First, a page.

Panta Rhei

Organic Carbon in Natural Waters


I read a book named Organic geochemistry of natural waters. I enjoyed reading this book very much. The following are some notes originally from the book.

  • Ground waters have 100 times more inorganic matter, while lakes and rivers have about 10 times more inorganic matter. Swamps, marshes, and bogs represent the other extreme, where organic matter is greater in concentration than inorganic matter.
  • Dissolved organic carbon varies with the type of water from approximately 0.5 mg/l for ground water and seawater to over 30 mg/l for colored water from swamps. Seawater has the lowest DOC with a median concentration of 0.5 mg/l, and ground water has a median concentration of 0.7 mg/l. Some pristine streams have low concentrations of DOC from 1 to 3 mg/l. Rivers and lakes contain more organic carbon and range in DOC from 2 to 10 mg/l. Finally, swamps, marshes, and bogs have concentrations of DOC from 10 to 60 mg/l and are cases where organic compounds dominate the water chemistry.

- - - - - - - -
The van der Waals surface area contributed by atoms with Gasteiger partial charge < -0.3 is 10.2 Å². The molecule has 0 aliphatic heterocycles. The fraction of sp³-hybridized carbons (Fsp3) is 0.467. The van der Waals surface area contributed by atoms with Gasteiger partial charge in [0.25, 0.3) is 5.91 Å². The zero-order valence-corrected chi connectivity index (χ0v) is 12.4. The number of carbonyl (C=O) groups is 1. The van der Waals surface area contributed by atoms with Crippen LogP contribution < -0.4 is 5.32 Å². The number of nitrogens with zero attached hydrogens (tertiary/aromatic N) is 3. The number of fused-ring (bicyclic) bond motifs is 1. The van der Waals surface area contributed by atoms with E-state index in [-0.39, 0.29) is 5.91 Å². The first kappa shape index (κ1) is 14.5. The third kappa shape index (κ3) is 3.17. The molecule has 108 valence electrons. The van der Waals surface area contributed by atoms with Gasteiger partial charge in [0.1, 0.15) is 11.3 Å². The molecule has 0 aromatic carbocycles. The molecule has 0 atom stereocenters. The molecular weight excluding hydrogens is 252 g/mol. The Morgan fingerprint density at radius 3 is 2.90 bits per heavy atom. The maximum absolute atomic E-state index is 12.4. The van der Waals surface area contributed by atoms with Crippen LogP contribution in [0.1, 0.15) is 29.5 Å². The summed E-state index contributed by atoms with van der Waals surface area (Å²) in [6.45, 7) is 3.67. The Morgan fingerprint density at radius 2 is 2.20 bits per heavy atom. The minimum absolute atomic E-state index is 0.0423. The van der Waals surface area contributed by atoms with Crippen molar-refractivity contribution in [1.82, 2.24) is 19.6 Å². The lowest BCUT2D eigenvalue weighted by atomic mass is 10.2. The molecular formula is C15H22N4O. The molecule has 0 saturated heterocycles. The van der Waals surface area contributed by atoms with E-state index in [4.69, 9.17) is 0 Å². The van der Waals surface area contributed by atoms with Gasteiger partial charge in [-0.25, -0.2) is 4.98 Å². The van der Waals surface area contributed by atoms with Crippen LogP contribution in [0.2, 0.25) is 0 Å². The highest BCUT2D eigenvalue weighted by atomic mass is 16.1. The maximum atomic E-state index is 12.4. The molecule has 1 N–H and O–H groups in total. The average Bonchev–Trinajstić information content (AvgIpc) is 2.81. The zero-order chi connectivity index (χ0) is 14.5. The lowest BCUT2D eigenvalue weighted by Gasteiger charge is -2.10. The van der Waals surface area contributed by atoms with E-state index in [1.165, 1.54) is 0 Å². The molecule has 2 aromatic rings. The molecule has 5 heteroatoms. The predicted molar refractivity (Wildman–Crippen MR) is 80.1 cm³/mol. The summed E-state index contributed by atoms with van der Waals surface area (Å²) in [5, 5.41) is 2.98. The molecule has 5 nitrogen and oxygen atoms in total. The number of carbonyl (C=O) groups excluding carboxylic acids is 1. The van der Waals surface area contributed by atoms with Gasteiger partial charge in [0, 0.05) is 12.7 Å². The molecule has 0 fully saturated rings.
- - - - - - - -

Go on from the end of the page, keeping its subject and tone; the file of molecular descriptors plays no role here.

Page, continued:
• Large rivers carry substantial amounts of POC, and commonly POC is about one half the concentration of DOC. POC may equal DOC in the largest rivers and during times of high discharge. As the concentration of suspended sediment increases, so does the POC. Generally, POC makes up 2 to 3 percent of the sediment as coatings on mineral grains and as discrete organic detritus.
  • POC increase dramatically with increasing discharge, while DOC varies less.
  • DOC decreased with forest soil depth, O horizon 22 to 36 mg/l, A horizon 23 mg/l, B horizon 10 mg/1, the ground waters below the site had a DOC of 7 mg/l. Reason: biological decay and adsorption.
  • Generally, the combination of primary production of plant matter and decomposition rates control the amount of DOC in water. In general the transport of total organic carbon is approximately one percent of the net primary production, and this is reflected in a climatic effect on DOC.

Reference: Thurman E (1985). Amount of organic carbon in natural waters. Organic geochemistry of natural waters: Springer; p. 7–65.

Posted on
categories: CARBON  tags: organic carbon  natural water